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Changes Coming to Firearms Background-Check Process

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The process for buying a firearm from a Federal Firearms Licensee (FFL), like your local gun shop, is simple enough—for the consumer. The potential gun buyer first fills out and signs a Form 4473 published by the Bureau of Alcohol, Tobacco, Firearms and Explosives (ATF). The FFL then relays the Form 4473 information to the FBI Criminal Justice Information Services Division’s National Instant Criminal Background Check System (NICS) Section.

However, the “Instant” in the NICS title is a little misleading. Yes, some NICS requests sail right through, but others can take several hours, days, or weeks. At some point, though, NICS does send the FFL notification that the firearm transfer may “proceed,” or has been  denied or delayed.

Under new regulations that go into effect October 1, all NICS “denied” transactions must now be transmitted to local law enforcement, within 24 hours of the denial. NICS must provide law enforcement with the date and time of the NICS denial, the reason for the denial, the location of the FFL and the identity of the person who has been denied the ability to purchase the firearm. The NICS denial notifications will be transmitted electronically to the appropriate receiving authorities within each state based on the city, state, county and zip code combination of the FFL’s location.

This new regulation comes about thanks to the Consolidated Appropriations Act of 2022, a federal bill signed into law on March 15. Section 1101 of the Act included the “NICS Denial Notification Act of 2022,” requiring the above-noted notification for  denials of firearm transfers.

NICS can deny a potential firearm purchase for a number of reasons, including the purchaser being a felon or having been found guilty of a misdemeanor domestic violence charge. Other reasons for a NICS denial include, but are not limited to: having been discharged from the Armed Forces under dishonorable conditions; having been a citizen of the United States who has renounced their U.S. citizenship; and, being the subject of a court order that restrains the person from harassing, stalking, or threatening an intimate partner or child of an intimate partner.

But NICS can, and frequently does, also generate a “DELAY” notification on a potential firearm purchase. A delay can occur, for example, when NICS has incomplete information on hand and needs more time to verify some facts about the individual’s history. A person undergoing a NICS check can also have the same name as a known felon, and this could require additional time to determine if the “John Smith” who filled out the Form 4473 is the same “John Smith” convicted of armed robbery in 2015.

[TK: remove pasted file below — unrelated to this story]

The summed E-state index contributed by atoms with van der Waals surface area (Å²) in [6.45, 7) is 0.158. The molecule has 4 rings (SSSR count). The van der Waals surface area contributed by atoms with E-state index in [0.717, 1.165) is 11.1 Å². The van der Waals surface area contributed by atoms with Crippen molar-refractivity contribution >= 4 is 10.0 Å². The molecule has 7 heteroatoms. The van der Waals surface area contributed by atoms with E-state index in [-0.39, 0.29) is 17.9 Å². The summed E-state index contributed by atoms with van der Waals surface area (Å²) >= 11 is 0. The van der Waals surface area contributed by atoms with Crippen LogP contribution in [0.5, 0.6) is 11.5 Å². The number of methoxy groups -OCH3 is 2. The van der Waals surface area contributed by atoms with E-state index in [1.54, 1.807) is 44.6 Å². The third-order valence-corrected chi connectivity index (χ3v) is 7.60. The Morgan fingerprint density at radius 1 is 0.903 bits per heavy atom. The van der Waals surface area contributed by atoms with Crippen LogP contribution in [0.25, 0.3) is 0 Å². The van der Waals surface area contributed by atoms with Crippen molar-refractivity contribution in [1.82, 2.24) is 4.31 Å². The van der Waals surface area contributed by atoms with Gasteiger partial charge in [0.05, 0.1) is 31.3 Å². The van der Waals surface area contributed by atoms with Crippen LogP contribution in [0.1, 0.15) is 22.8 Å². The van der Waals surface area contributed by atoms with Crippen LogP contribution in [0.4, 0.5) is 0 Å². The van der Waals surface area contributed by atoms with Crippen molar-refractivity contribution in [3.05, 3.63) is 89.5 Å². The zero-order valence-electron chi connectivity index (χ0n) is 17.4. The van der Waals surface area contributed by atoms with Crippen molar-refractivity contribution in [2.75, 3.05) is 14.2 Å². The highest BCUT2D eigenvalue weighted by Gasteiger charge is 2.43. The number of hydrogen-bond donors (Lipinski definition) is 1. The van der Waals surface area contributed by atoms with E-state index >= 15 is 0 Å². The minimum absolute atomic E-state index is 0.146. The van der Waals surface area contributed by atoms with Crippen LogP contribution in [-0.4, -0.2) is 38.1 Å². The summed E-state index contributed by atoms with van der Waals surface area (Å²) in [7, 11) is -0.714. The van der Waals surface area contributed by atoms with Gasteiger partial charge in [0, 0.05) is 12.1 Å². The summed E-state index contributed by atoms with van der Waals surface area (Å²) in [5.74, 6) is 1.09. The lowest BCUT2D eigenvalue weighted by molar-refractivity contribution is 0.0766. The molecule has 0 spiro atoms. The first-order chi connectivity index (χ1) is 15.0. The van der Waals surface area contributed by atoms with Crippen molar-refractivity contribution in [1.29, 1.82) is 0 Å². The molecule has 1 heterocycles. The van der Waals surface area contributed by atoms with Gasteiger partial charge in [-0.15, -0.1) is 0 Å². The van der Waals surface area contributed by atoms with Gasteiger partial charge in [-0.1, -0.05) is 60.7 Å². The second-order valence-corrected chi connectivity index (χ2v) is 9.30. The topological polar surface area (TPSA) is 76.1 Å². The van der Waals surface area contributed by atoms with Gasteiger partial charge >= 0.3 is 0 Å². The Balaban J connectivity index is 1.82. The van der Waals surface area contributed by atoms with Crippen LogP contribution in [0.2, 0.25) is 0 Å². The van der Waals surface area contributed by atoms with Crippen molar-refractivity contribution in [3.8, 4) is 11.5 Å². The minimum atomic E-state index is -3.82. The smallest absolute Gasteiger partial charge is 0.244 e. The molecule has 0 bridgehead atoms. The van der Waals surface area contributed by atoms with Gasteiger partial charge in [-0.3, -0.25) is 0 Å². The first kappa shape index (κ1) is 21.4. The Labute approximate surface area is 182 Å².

The NICS system can also simply be overwhelmed at times, and not be able to process the background check right away.

With a “delay”, the FFL has the ability to proceed with the transfer of the firearm after three business days, not including the day the Form 4473 was submitted, at the FFL’s discretion.

But with the NICS Denial Notification Act of 2022, there appears to be a new procedure in place for any “delay” responses that are generated.  If a NICS check leads to a “delay” notification, the FFL will be asked for the address of the individual undergoing the check, just as if the NICS check was denied. Why ask for this information on a delay?

“The reason NICS has given to us for asking for the address when it is a delay is because they will not have enough time to re-contact the FFL to obtain the buyer’s address and make the required report to law enforcement within 24 hours, as required by the new law,” said Larry Keane, senior vice president of government and public affairs for the National Shooting Sports Foundation.

Keane added that if a delay is later determined to be able to “proceed” by NICS, then NICS is required by law to purge the buyer’s address from their system within 24 hours. But what if the delay is never resolved one way or the other? When this happens, and it does, federal law requires NICS to purge all information related to the delay, including the buyer’s address, after 88 days.  According to Larry Keane, these changes to NICS and FFL reporting should be a “seamless” process for a gun buyer. All he or she will need to do is what they’ve done in the past: fill out Form 4473, have their FFL forward the information to NICS, and wait on the results.

However, the new reporting requirements could very well mean extra paperwork for FFLs, and that might not make the experience as “seamless” for FFLs as it will be for their customers.

As A1F.com has reported, the ATF appears to be closing down FFLs at an alarming rate, often for small, clerical errors.

“In recent months, the number of FFL revocation proceedings initiated by the ATF has skyrocketed and ATF has reportedly adopted an officially sanctioned practice of basing revocations on minor infractions discovered in previously-closed inspections,” wrote Rep. Andy Biggs (R-Ariz.) in a July letter that was also signed by 24 other members of the House of Representatives.

Given the ATF’s current stance on FFLs, one has to wonder if the paperwork that will be generated by the new reporting requirements might open the nation’s FFLs to even more risk of being shut down for simple, innocuous mistakes.

Note: A1F.com contacted the FBI’s Public Information Office (PIO) via email with a number of question when preparing this story. While the PIO confirmed receiving the email, no answers were received four days later when the story was finished.

Article by BRIAN MCCOMBIE

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